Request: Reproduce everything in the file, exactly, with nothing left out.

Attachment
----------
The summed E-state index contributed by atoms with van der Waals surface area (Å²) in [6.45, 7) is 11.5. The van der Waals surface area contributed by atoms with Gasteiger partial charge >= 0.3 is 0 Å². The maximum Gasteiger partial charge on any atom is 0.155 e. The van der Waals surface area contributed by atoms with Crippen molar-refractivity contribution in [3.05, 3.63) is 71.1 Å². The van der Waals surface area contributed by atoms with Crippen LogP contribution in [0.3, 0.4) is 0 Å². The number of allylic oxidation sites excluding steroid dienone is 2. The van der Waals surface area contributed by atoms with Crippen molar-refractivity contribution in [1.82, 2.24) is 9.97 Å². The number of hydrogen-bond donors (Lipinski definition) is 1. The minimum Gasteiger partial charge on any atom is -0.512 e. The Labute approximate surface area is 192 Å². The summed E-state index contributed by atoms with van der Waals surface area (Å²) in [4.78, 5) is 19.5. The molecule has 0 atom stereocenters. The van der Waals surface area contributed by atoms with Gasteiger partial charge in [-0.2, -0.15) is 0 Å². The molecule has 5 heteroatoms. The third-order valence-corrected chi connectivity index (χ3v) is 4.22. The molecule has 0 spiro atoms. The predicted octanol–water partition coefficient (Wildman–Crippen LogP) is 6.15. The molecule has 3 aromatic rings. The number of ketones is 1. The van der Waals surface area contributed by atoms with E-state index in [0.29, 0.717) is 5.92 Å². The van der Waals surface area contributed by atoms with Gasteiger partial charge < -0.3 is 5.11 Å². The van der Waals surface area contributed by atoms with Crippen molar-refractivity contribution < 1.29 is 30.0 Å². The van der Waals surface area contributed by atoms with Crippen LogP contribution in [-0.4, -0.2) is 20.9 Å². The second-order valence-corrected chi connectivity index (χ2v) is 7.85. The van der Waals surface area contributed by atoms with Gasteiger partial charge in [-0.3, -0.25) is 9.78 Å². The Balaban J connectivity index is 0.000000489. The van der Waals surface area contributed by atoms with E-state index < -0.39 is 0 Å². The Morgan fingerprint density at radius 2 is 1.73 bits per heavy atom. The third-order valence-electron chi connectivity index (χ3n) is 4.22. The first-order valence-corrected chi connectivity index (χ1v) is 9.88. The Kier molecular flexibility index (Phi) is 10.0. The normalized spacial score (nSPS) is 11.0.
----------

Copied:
The summed E-state index contributed by atoms with van der Waals surface area (Å²) in [6.45, 7) is 11.5. The van der Waals surface area contributed by atoms with Gasteiger partial charge >= 0.3 is 0 Å². The maximum Gasteiger partial charge on any atom is 0.155 e. The van der Waals surface area contributed by atoms with Crippen molar-refractivity contribution in [3.05, 3.63) is 71.1 Å². The van der Waals surface area contributed by atoms with Crippen LogP contribution in [0.3, 0.4) is 0 Å². The number of allylic oxidation sites excluding steroid dienone is 2. The van der Waals surface area contributed by atoms with Crippen molar-refractivity contribution in [1.82, 2.24) is 9.97 Å². The number of hydrogen-bond donors (Lipinski definition) is 1. The minimum Gasteiger partial charge on any atom is -0.512 e. The Labute approximate surface area is 192 Å². The summed E-state index contributed by atoms with van der Waals surface area (Å²) in [4.78, 5) is 19.5. The molecule has 0 atom stereocenters. The van der Waals surface area contributed by atoms with Gasteiger partial charge in [-0.2, -0.15) is 0 Å². The molecule has 5 heteroatoms. The third-order valence-corrected chi connectivity index (χ3v) is 4.22. The molecule has 0 spiro atoms. The predicted octanol–water partition coefficient (Wildman–Crippen LogP) is 6.15. The molecule has 3 aromatic rings. The number of ketones is 1. The van der Waals surface area contributed by atoms with E-state index in [0.29, 0.717) is 5.92 Å². The van der Waals surface area contributed by atoms with Gasteiger partial charge < -0.3 is 5.11 Å². The van der Waals surface area contributed by atoms with Crippen molar-refractivity contribution < 1.29 is 30.0 Å². The van der Waals surface area contributed by atoms with Crippen LogP contribution in [-0.4, -0.2) is 20.9 Å². The second-order valence-corrected chi connectivity index (χ2v) is 7.85. The van der Waals surface area contributed by atoms with Gasteiger partial charge in [-0.3, -0.25) is 9.78 Å². The Balaban J connectivity index is 0.000000489. The van der Waals surface area contributed by atoms with E-state index < -0.39 is 0 Å². The Morgan fingerprint density at radius 2 is 1.73 bits per heavy atom. The third-order valence-electron chi connectivity index (χ3n) is 4.22. The first-order valence-corrected chi connectivity index (χ1v) is 9.88. The Kier molecular flexibility index (Phi) is 10.0. The normalized spacial score (nSPS) is 11.0.